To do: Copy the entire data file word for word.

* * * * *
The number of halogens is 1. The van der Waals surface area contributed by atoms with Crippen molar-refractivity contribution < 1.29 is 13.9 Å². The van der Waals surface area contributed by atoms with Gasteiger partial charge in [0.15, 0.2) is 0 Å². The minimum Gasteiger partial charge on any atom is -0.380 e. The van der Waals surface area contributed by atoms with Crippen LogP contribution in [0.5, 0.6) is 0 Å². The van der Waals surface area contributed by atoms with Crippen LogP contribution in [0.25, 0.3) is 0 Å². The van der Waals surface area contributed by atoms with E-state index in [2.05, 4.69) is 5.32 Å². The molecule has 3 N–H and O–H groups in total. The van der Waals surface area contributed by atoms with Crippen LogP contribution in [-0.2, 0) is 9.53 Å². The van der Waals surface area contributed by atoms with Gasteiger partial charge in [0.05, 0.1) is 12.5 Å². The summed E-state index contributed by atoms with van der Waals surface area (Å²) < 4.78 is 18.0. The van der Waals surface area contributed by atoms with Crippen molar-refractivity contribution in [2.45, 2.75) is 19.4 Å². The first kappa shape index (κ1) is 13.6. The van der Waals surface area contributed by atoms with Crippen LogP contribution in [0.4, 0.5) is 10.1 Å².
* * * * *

The number of halogens is 1. The van der Waals surface area contributed by atoms with Crippen molar-refractivity contribution < 1.29 is 13.9 Å². The van der Waals surface area contributed by atoms with Gasteiger partial charge in [0.15, 0.2) is 0 Å². The minimum Gasteiger partial charge on any atom is -0.380 e. The van der Waals surface area contributed by atoms with Crippen LogP contribution in [0.5, 0.6) is 0 Å². The van der Waals surface area contributed by atoms with Crippen LogP contribution in [0.25, 0.3) is 0 Å². The van der Waals surface area contributed by atoms with E-state index in [2.05, 4.69) is 5.32 Å². The molecule has 3 N–H and O–H groups in total. The van der Waals surface area contributed by atoms with Crippen LogP contribution in [-0.2, 0) is 9.53 Å². The van der Waals surface area contributed by atoms with Gasteiger partial charge in [0.05, 0.1) is 12.5 Å². The summed E-state index contributed by atoms with van der Waals surface area (Å²) < 4.78 is 18.0. The van der Waals surface area contributed by atoms with Crippen molar-refractivity contribution in [2.45, 2.75) is 19.4 Å². The first kappa shape index (κ1) is 13.6. The van der Waals surface area contributed by atoms with Crippen LogP contribution in [0.4, 0.5) is 10.1 Å².